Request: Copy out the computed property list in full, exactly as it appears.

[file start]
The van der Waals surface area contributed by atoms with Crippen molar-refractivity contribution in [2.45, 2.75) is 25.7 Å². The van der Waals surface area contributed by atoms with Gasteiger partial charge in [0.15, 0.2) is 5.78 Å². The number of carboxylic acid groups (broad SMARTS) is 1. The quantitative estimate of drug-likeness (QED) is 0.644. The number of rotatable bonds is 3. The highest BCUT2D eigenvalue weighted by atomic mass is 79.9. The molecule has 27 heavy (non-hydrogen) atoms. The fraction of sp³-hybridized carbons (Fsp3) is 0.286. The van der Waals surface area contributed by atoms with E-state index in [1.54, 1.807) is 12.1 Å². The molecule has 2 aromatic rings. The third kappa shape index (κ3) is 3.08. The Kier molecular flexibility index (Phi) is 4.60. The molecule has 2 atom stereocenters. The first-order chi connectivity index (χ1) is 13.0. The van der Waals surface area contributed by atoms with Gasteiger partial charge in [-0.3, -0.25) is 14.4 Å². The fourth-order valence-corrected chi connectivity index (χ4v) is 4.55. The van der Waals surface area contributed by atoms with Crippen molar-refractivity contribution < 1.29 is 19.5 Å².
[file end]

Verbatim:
The van der Waals surface area contributed by atoms with Crippen molar-refractivity contribution in [2.45, 2.75) is 25.7 Å². The van der Waals surface area contributed by atoms with Gasteiger partial charge in [0.15, 0.2) is 5.78 Å². The number of carboxylic acid groups (broad SMARTS) is 1. The quantitative estimate of drug-likeness (QED) is 0.644. The number of rotatable bonds is 3. The highest BCUT2D eigenvalue weighted by atomic mass is 79.9. The molecule has 27 heavy (non-hydrogen) atoms. The fraction of sp³-hybridized carbons (Fsp3) is 0.286. The van der Waals surface area contributed by atoms with E-state index in [1.54, 1.807) is 12.1 Å². The molecule has 2 aromatic rings. The third kappa shape index (κ3) is 3.08. The Kier molecular flexibility index (Phi) is 4.60. The molecule has 2 atom stereocenters. The first-order chi connectivity index (χ1) is 13.0. The van der Waals surface area contributed by atoms with Gasteiger partial charge in [-0.3, -0.25) is 14.4 Å². The fourth-order valence-corrected chi connectivity index (χ4v) is 4.55. The van der Waals surface area contributed by atoms with Crippen molar-refractivity contribution < 1.29 is 19.5 Å².